Nicodemus Arudhi led two lives, one on the pitch and one in the underworld.
One of the most interesting chapters in Joe Kadenge: The Life of a Football Legend, a biography by John Nene, is about a famous Gor Mahia player called Nicodemus Arudhi. He was also in the national team, and scored several key goals in his decade as an international player.
A prolific player on the pitch, he was also a convicted criminal and often, a wanted man.
Born in 1944, Arudhi was the lastborn child and perhaps, the most conflicted. Of the two talents the children of Nicodemus Owidhi were born with, sport and music, Arudhi got the sports genes. He started playing for the national team when he was barely 20 years old, distinguishing himself for his fast and powerful shots. Although his elder brother had once played for the national team, it was Arudhi who’s name became synonymous with football.
In the league, he played for Luo Union and then Gor Mahia after his team joined with Luo Stars on February 17th, 1968. To spectators, he was a thrill to watch. He was Gor Mahia’s version of Joe Kadenge. They both played football with a fluidity that made it seem like a performance, and they were successful goal scorers.
To his teammates, he was a tormentor of opponents and the man who always found a way out when it seemed all hope was lost. A slender, powerful man, Arudhi often left defenders confused and breathless. He was simply too fast and too agile and at the front with Chege Ouma, seemingly unstoppable.
Arudhi played for the national team for more than a decade. From FIFA records, he played three international matches for Kenya in 1972, against Togo, Mali and Cameroon. He scored Kenya’s lone goal against Mali in their 26th February 1972 Africa Cup of Nations match.
He was 28 at the time.
Away from the pitch, at night, Nicodemus Arudhi became something else. He became a criminal.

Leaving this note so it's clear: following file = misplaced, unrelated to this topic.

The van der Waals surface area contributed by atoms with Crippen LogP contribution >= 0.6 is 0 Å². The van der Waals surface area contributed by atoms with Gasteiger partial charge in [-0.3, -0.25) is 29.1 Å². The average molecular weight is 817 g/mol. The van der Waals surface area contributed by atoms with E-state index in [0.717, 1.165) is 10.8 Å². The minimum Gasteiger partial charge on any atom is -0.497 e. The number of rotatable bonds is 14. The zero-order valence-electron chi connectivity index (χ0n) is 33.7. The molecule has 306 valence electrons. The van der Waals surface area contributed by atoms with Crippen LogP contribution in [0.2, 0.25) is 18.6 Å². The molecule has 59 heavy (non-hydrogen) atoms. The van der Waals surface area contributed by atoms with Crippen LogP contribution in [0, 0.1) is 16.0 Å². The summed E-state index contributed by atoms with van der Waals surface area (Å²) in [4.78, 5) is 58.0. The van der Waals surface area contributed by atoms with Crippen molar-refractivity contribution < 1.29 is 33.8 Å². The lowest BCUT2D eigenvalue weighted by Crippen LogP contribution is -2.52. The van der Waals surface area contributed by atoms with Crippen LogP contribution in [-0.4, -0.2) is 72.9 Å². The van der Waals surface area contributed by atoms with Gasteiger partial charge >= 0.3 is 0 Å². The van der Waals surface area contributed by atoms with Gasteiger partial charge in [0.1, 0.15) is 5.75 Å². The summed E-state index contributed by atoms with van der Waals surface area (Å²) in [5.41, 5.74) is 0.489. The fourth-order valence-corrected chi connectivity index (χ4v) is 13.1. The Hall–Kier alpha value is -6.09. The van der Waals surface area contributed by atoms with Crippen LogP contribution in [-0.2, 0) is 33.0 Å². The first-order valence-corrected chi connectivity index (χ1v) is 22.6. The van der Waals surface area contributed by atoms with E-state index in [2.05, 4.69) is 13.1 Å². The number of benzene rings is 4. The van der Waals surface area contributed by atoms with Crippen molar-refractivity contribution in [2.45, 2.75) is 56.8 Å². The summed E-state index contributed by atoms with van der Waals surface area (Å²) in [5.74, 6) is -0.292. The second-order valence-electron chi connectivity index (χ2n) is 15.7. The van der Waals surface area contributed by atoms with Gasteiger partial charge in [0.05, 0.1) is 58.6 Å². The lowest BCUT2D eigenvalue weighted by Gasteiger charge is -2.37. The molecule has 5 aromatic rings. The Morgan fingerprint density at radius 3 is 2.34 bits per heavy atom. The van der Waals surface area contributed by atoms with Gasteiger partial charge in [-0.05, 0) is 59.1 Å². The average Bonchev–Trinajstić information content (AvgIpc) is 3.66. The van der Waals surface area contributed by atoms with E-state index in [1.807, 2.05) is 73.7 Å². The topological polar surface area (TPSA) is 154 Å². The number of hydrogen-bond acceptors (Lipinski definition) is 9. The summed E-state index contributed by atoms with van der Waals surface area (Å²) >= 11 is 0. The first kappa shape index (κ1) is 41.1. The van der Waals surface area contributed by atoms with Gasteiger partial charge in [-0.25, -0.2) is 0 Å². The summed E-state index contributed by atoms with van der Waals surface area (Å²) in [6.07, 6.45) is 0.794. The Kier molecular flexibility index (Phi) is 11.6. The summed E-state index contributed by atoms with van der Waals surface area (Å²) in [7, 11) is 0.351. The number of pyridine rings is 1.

Arudhi was not even his name. Neither was Nicodemus.
His name was Daniel Odhiambo. Nicodemus was his father’s name. The best place to find a concise list of his many aliases is a Hansard record after his execution in June 1981. Arudhi was David Odhiambo/Daniel Odhiambo son of Kedowa/Daniel Odhiambo Nicodemus Owidhi/Daniel Dhiambo/Daniel Odhiambo son of Owiti/Daniel Nicodemus. They were all plays to his and his father’s names.
At the time, the official police narrative was that Arudhi had surrendered to the police on June 21st 1981 and offered to show them where he hid his guns. When they got there, he ran away. So they shot him. In typical extrajudicial killing-style, they said they found a cache of weapons. That narrative didn’t work because Arudhi had always been a wanted man, and he had been jailed several times, and at least once arrested for murder.
His mother had been warned by PD Shaw, Starehe-school administrator by day and police executioner by night, that Arudhi was on his last days of crime.
The government eventually paid the family Shs. 250, 000 as compensation. What had been two decades of spectacular football and a prolific criminal record had ended with a bullet. He was only 37 at the time.
In Kadenge’s biography, the octogenarian says most of them knew about Arudhi’s other life but never brought it up. He never missed practice unless he was in prison, or he had to jump over the stadium fence because the cops were after him. A former colleague at Gor also describes a time Arudhi stole an expensive suit from a man in Paris, in 1976.
Some of them saw the pistol, sometimes accidentally, and noticed that Arudhi had money for someone who didn’t have a job. Football didn’t pay anything but allowances at the time. They also noticed his fast-paced, secretive nightlife, even when they were out for beers.
Still, how this man managed to maintain a balance between two seemingly conflicting lives is fascinating. At least once, in 1965, Arudhi was temporarily released from prison to play for the national team. Think of it like a temporary outing, with presidential approval.
Among his spectators at City Stadium that day was a heavily armed contingent of prison wardens, presumably knowing how wily Arudhi could be. At the end of the game, they cuffed him again and took him back to his cell in Kamiti Prison. There seems to be no record of why he was in jail at the time, but it was most likely for robbery. He had many run-ins with the law, many of them unrecorded.
16 years after he was released to play a game, on a cold June night in Shauri Moyo, Nicodemus Arudhi’s luck finally ran out. He was shot in the back by Patrick Shaw, a lone ranger cop who also led a double life.
You can get a copy of Joe Kadenge: The Life of a Football Legend by John Nene at Bookstop for KShs. 1200.
One story is good,
till Another is told.
Last modified: March 5, 2020